Should Catholics accept everything a pope or bishop says with blind obedience? How do we know when our love of Christ demands intellectual and spiritual submission… and when we are free to disagree?
It is one thing to disagree with bishops’ conferences over specific applications of Catholic social teaching to current affairs. It is quite another to demand that the Church “revisit” (meaning, revise) her teaching on mortal sin, contraception, human sexuality, the ordination of women, salvation, and the divinity of Christ.
Here’s a quick explainer on the all-important distinction between dissent and disagreement. And why our salvation depends upon it.
Dissent vs. Obedience
Dissent is when Catholics simply decide to stop being Catholic with regard to a specific Church teaching.
Heretics have objected to established doctrine since the earliest days of the Church. You can probably name famous examples of people who dissented from teachings like: Jesus Christ is true God and true man; sexual relations are reserved for those bound by the Sacrament of Matrimony; only a male can stand in persona Christi at the altar.
Dissent from the teachings of Christ always separates us from Christ himself, and it almost always excuses some form of sin. Calls to “rethink” Church teaching often begin with “the lived experience” of Catholics already living in ways contrary to Church teaching.
Whether we are acting or thinking “with Christ” isn’t determined by our “lived experience” or the sincerity of our intentions. Dissent is objectively wrong, easily identifiable, and always self-destructive. It leads inevitably to suffering – most often the suffering of the innocent, the simple, or the unwary.
When the Sacraments of Initiation make us Catholic, we are forever bound to “think with” the Church. The word “obedience” comes from the Latin “to give ear to, to follow guidance.” Our firm hope is that when we conform our lives to Christ’s teaching, the truth sets us free. In what converts often experience as a divine plot twist, Catholic obedience is true freedom.
“No identity is recognizably Catholic if it skirts the question of obedience,” wrote the late Father Richard John Neuhaus. Catholic identity isn’t something that “takes care of itself.” We are recognizably Catholic only insofar as we are obedient in what matters.
We can have difficulties with a teaching or struggle to accept it interiorly, but, as St. John Henry Newman said, “Ten thousand difficulties do not make one doubt.” Persevering in obedience even through great difficulties bears great fruit. In contrast, doubt or dissent in matters of faith and morals is a chronic spiritual (and often material) disease. Untreated, it is fatal.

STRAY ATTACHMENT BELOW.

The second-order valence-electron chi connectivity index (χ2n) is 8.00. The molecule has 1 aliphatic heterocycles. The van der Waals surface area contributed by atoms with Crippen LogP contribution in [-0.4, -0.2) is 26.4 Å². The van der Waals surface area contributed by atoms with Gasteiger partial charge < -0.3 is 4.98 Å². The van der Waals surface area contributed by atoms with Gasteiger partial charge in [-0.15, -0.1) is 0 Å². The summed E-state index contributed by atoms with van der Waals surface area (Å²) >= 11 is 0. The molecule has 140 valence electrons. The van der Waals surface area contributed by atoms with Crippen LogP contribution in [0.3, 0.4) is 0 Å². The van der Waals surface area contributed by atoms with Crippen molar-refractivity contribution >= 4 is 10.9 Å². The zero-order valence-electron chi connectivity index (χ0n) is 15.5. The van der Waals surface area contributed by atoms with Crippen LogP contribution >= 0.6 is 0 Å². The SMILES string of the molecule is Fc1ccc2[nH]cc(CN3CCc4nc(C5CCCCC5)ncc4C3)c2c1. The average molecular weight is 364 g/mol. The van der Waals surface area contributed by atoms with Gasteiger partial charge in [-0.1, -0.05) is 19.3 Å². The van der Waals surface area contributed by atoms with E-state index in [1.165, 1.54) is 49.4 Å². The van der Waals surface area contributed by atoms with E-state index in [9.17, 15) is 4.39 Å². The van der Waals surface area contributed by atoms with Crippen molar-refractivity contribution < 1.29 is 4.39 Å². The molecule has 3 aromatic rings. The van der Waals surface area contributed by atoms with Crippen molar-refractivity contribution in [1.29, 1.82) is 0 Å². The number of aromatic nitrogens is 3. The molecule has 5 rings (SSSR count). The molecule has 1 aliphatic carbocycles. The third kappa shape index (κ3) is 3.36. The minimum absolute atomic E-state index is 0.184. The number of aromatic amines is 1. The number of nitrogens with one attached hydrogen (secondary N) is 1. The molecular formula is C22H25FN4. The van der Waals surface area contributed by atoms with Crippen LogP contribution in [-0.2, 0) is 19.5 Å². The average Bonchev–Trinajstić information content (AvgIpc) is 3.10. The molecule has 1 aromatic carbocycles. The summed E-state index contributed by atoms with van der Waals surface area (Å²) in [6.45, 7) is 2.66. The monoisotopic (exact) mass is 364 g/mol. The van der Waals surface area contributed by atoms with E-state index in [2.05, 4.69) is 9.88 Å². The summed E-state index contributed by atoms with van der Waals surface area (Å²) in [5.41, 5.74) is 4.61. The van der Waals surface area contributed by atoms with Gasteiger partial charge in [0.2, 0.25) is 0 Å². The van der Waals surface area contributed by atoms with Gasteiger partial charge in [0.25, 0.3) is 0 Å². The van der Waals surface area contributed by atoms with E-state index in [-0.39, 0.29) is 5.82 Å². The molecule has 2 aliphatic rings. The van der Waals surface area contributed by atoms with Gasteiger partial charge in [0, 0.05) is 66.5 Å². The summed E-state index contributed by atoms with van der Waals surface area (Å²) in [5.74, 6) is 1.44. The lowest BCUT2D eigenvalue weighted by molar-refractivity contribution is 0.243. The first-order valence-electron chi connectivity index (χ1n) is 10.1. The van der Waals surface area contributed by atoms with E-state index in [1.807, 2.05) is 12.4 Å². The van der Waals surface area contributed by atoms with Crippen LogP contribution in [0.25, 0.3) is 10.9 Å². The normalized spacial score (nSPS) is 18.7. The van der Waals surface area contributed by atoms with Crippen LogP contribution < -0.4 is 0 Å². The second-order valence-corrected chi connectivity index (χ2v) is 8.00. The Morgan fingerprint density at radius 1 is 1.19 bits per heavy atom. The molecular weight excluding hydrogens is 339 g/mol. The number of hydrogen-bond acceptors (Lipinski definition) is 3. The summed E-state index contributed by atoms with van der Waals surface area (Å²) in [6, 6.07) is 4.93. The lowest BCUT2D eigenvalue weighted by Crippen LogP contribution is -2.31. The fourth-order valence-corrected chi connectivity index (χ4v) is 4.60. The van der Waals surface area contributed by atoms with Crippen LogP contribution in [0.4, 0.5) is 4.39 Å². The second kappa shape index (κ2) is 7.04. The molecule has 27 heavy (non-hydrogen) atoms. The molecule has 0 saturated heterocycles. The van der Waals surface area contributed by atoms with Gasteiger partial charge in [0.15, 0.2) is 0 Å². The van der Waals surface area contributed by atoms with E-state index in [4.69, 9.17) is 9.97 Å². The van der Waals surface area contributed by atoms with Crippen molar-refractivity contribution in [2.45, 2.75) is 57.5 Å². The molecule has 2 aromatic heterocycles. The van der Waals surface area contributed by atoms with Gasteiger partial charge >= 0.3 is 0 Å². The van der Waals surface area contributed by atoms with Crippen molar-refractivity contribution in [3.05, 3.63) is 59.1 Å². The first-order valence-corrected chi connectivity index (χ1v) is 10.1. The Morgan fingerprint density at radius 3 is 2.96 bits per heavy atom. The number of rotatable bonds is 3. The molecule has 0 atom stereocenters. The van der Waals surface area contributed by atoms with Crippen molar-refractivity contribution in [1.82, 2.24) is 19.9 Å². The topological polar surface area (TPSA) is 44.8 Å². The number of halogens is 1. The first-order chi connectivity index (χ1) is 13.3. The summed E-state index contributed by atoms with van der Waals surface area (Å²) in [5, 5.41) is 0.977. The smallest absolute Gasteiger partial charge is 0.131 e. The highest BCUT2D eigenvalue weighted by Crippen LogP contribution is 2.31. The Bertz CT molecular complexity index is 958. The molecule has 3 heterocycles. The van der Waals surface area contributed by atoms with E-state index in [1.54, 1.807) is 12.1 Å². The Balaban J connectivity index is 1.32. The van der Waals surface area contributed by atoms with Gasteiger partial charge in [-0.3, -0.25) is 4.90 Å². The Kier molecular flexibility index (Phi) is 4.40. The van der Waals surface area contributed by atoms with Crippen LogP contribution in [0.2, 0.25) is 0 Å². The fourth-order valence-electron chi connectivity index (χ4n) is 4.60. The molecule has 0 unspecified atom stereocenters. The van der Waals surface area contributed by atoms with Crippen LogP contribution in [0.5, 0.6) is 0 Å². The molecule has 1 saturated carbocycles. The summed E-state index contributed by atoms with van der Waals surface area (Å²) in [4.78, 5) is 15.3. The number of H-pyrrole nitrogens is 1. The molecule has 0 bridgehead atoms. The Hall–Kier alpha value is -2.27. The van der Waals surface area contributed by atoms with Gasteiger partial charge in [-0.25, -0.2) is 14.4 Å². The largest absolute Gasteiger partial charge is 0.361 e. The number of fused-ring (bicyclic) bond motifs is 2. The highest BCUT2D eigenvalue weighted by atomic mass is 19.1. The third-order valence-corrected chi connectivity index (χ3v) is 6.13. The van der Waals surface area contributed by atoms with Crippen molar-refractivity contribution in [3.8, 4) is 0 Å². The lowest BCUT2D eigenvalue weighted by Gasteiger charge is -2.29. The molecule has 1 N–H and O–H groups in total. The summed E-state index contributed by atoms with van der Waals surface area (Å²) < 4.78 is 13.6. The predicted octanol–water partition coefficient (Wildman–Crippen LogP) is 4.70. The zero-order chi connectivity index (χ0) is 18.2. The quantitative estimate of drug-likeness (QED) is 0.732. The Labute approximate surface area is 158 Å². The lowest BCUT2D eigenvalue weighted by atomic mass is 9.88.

On the other hand, a Church without a sense of what healthy disagreement and discourse entails is also a sick Church. Archbishop Anthony Fisher, OP draws a distinction between the responsibilities of the hierarchy and other public Church leaders, however, and lay Catholics involved in the public square: “The vocation of other Catholics, such as politicians, lawyers and judges, is a fortiori to take the initiative in civilizing and making more humane and moral the affairs of human society.”
This is where disagreement comes in.
Lay Catholics can be completely obedient to the teachings of the Church and at the same time disagree – even diametrically – with other Catholics, including bishops and priests, on how to apply that teaching politically.
Doctrine requires the submission of the intellect and will. For example, many bishops regularly remind American Catholic voters that they must reject politicians who advance abortion and false definitions of marriage. If Catholics don’t conform their actions in their public lives – such as in voting or campaigning – to Catholic doctrine, they separate themselves from their Catholic identity.
But when bishops issue statements supporting particular policies or political strategies, lay Catholics are also bound to scrutinize their judgment and ask: Will this policy actually work on the ground? Will it result in the good ends it is intended to accomplish? Is this the best way we can live out Catholic social teaching in America today?
There is no question that this distinction is lost on many Catholics – and most non-Catholics – in our current culture. Public dissent is fashionable and rarely rebuked – and intra-Church disagreements over legal policy are too often mischaracterized by one side as rejections of Church teaching on the part of the other.
A good answer will start with a clear distinction between dissent and disagreement, a unified rebuke of all public dissenters, and an intentional fostering of legitimate debate.
The remedy to a Church ridden with dissent is a Church that understands what are the unchanging teachings of Christ and what are matters of prudence. But more than understanding, both bishops and laity must also live those teachings in their entirety and debate matters of prudence with humility and charity.
Read more >> Vatican II, On Religious Liberty (1965), §§2,3; The Church in the Modern World (1965), §16)
Read more >> Romans 2:15 – 16